Archive: February 2022

1
Europe: Has the New CSDR Penalties Regime Escaped Your Notice?
2
Australia: Financial Adviser News
3
Australia: A Proxy Advice Regulation Rollercoaster
4
Australia: What do changes to Unfair Contract Terms (UCT) laws in Australia mean for financial services?
5
United States: Reporting of U.S. Ownership on TIC form SHC Due by March

Europe: Has the New CSDR Penalties Regime Escaped Your Notice?

By Joanna Treacy

The Central Securities Depositaries Regulation (CSDR) originally entered into force in the EU on 17 September 2014, aiming to harmonise timing and standards of conduct in the EEA’s securities settlement industry. It introduced measures for the authorisation and regulation of EEA central securities depositaries (CSDs).

While much of the regulation focuses on prudential, organisational and business standards of CSDs, some of its requirements directly affect trading entities that settle trades on EEA CSDs. These include measures to address and prevent settlement fails and improve settlement discipline, which became effective on 1 February 2022.

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Australia: Financial Adviser News

By: Jim Bulling

Review of the Quality of Financial Advice

In December 2021, the Australian Treasury published the Draft Terms of Reference to the Review of the Quality of Financial Advice (Review). The Review takes up a number of recommendations of the Hayne Royal Commission and seeks to achieve the goal of providing retail investors access to high quality, affordable, and accessible financial advice. Amongst other areas, the Review will investigate whether regulatory compliance obligations can be streamlined and simplified to reduce cost and remove duplication. Additionally, the Review will consider whether the safe harbour provision for the duty of financial advice providers to act in the best interests of their clients pursuant to section 961B of the Corporations Act 2001 (Cth) is in line with Commissioner Hayne’s recommendation that “unless there is a clear justification for retaining that provision, it should be repealed.”

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Australia: A Proxy Advice Regulation Rollercoaster

By: Jim Bulling and Phoebe Naylor

Controversial regulations seeking to govern the provision of proxy advice services were introduced by the Government in late December 2021. The Treasury Laws Amendment (Greater Transparency of Proxy Advice) Regulations 2021 (the Regulations) introduced a definition of “proxy advice” and prescribed it as a financial service. In summary, proxy advice was defined as an offer of voting recommendations to specified entities, in relation to the exercise of their voting rights attached to securities or interests.

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Australia: What do changes to Unfair Contract Terms (UCT) laws in Australia mean for financial services?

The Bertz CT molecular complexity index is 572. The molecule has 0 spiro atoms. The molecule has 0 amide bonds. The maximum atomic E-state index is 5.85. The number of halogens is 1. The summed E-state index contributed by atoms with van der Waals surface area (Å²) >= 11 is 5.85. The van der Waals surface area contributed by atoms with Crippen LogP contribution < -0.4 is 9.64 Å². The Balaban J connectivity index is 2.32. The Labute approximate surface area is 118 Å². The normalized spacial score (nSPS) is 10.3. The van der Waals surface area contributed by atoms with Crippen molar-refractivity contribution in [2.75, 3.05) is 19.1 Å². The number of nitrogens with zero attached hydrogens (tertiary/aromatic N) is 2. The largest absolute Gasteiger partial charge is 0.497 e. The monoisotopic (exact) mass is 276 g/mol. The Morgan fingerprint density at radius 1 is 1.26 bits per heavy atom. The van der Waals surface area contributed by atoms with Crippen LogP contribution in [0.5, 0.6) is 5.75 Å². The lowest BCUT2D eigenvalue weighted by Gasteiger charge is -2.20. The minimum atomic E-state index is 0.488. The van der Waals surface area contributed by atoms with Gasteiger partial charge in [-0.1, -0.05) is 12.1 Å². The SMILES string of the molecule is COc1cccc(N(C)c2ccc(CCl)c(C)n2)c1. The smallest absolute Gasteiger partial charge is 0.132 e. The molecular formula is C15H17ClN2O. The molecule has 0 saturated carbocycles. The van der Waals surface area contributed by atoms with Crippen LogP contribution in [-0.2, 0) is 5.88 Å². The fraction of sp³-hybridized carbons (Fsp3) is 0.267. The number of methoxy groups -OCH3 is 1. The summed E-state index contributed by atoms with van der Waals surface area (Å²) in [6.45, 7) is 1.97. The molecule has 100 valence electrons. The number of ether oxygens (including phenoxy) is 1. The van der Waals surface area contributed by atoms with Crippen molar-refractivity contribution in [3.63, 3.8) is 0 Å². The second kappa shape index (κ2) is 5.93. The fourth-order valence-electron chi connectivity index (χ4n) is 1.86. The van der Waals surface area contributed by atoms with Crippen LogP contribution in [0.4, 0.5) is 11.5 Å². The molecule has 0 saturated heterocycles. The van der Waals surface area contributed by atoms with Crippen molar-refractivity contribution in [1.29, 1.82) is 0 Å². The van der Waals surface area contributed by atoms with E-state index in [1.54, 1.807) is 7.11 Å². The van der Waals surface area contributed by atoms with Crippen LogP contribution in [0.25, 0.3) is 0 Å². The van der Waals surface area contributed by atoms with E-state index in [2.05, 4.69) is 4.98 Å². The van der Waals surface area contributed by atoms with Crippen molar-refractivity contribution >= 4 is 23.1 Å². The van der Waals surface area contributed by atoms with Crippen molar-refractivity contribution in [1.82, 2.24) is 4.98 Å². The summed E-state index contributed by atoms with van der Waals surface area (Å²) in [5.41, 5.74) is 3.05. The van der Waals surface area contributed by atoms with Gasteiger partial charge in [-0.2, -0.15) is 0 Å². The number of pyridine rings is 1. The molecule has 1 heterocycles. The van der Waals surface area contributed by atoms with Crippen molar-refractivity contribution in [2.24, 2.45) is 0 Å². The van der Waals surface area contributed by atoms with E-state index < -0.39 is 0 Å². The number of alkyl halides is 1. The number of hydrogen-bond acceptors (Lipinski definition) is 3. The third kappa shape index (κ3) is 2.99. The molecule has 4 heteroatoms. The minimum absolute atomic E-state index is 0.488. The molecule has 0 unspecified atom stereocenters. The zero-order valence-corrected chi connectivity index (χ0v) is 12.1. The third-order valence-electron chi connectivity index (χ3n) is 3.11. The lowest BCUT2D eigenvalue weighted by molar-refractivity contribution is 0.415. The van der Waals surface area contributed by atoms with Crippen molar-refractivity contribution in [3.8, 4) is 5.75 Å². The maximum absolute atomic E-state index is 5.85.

By: Jim Bulling

Expanding both the scope of the UCT regime and regulator enforcement powers

On Wednesday 9 February 2022 a bill was introduced to Parliament which seeks to amend the Australian Consumer Law and the Australian Securities and Investments Commission Act (ASIC Act) to extend the Unfair Contract Terms Regime (UCT Regime).

Section 12BF of the ASIC Act currently prohibits unfair terms in standard form consumer and small business contracts as they relate to financial products and financial services.

Under the proposed changes, the UCT regime for small businesses under the ASIC Act will apply where the upfront price of the standard form contract (price threshold) does not exceed AU$5 million and one party to the contract is a business that either employs fewer than 100 people (employee threshold) or has an annual turnover of less than AU$10 million. These changes substantially expand the current law where the price threshold is AU$300,000 (or AU$1 million in a multiyear contract) and the employee threshold is 20 people. As such, the changes are likely to cause the UCT regime to apply to many more financial services business to business contracts.

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United States: Reporting of U.S. Ownership on TIC form SHC Due by March

By: Todd Gibson

It’s time again for the U.S. Department of the Treasury’s mandatory five-year benchmark survey of the ownership of foreign securities by U.S. residents. All U.S. custodians and end-investors that exceed the applicable reporting threshold of reportable foreign must complete Form SHC and file it electronically or by email with the Federal Reserve Bank of New York no later than 4 March 2022.

Interested in learning more? Our recent alert provides details about who is required to report, the structure and purpose of the form, which securities are reportable, the penalties for noncompliance, and the confidentiality of data. The alert also provides a links to the Federal Register notice announcing the survey and instructions for Form SHC on the Department of Treasury website.

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